Kon Ichikawa

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John Gillett

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Near the beginning of Kon Ichikawa's film of the Tokyo Olympic Games [Tokyo Olympiad 1965], a great iron builder's weight is seen crashing into a half-demolished building as the Olympic Stadium begins to grow. The tone is set: this is to be a film about violent physical activity; though not quite a hymn to straining muscles and national pride. Sport for me, Ichikawa seems to say, comprises graceful bodies in motion plus a kind of bizarre unnaturalness almost akin to vaudeville and the circus. And it is to Ichikawa's credit that he manages to alternate these concepts without any obvious changing of gears, looking at the events with a hundred camera eyes which seem like one, and always seeking the involving, close-up view.

Such is the sustained beauty of the filming that it is tempting to stop and make a catalogue of exceptional moments, or relish the way Ichikawa has made the torch carrying sequence seem 'directed' as in a story film, culminating in the great shot of planes weaving the Olympic emblem in a sky spattered with pigeons and with the symbolic flame blazing in the foreground. His unit seemed to have everything, notably a marvellous range of telephoto lenses; but all the technical know-how and equipment in the world need a master to control them, and a close look at individual sequences shows that Ichikawa's genius lies in the strict selectivity of the material…. [True] to the great Japanese film tradition, Ichikawa is not afraid to take an event to pieces: thus, the women's hurdles are shown first at ordinary speed, then we flashback to the preparations and see the whole thing again in slow motion, shot from one set-up and silent except for a shattering percussive clap when a hurdle is knocked over.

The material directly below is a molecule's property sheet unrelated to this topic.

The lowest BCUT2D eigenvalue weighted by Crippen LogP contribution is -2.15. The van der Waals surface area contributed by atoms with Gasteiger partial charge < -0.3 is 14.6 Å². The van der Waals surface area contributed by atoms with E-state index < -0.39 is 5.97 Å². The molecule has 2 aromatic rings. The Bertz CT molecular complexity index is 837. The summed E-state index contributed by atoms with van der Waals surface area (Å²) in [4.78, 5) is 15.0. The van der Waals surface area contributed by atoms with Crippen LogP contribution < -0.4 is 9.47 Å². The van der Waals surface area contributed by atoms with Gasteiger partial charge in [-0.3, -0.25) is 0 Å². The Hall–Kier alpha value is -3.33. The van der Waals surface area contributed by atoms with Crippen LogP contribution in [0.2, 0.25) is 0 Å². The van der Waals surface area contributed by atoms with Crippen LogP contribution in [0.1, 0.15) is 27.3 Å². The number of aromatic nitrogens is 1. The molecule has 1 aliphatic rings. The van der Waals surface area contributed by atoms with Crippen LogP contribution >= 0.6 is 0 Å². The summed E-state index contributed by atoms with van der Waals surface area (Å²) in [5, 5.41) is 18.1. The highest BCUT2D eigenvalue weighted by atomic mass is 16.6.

Until we saw Alone on the Pacific, it was difficult to believe that Ichikawa's early career included satirical comedies and cartoons. Now, in the Olympics film, one somehow remembers Horie pottering about his little boat and coping as best he can. This is the same ironic, slightly lugubrious artist's eye which now watches the Russian weight throwers' rhythmic tics…. Each viewer will find his own favourite bits of humorous observation….

[Leni Riefenstahl's Olympiad] packs a greater voltage of excitement which can still set an audience cheering; Ichikawa's is simply more human without being mawkish, not least in the final parade where the swaying mass of competitors merges imperceptibly into the throng of spectators and one feels there is perhaps one world after all. At [the Cannes Film Festival], Ichikawa ruefully reported the misgivings of the Japanese Olympics Committee, who would obviously have preferred a newsreel to an artist's personal view. "They even asked whether I could re-shoot some of it, but I was able to reply truthfully that circumstances prevented it." And how lucky for the cinema.

John Gillett, "Film Reviews: 'Tokyo Olympiad 1964'," in Sight and Sound (copyright © 1965 by The British Film Institute), Vol. 34, No. 4, Autumn, 1965, p. 199.

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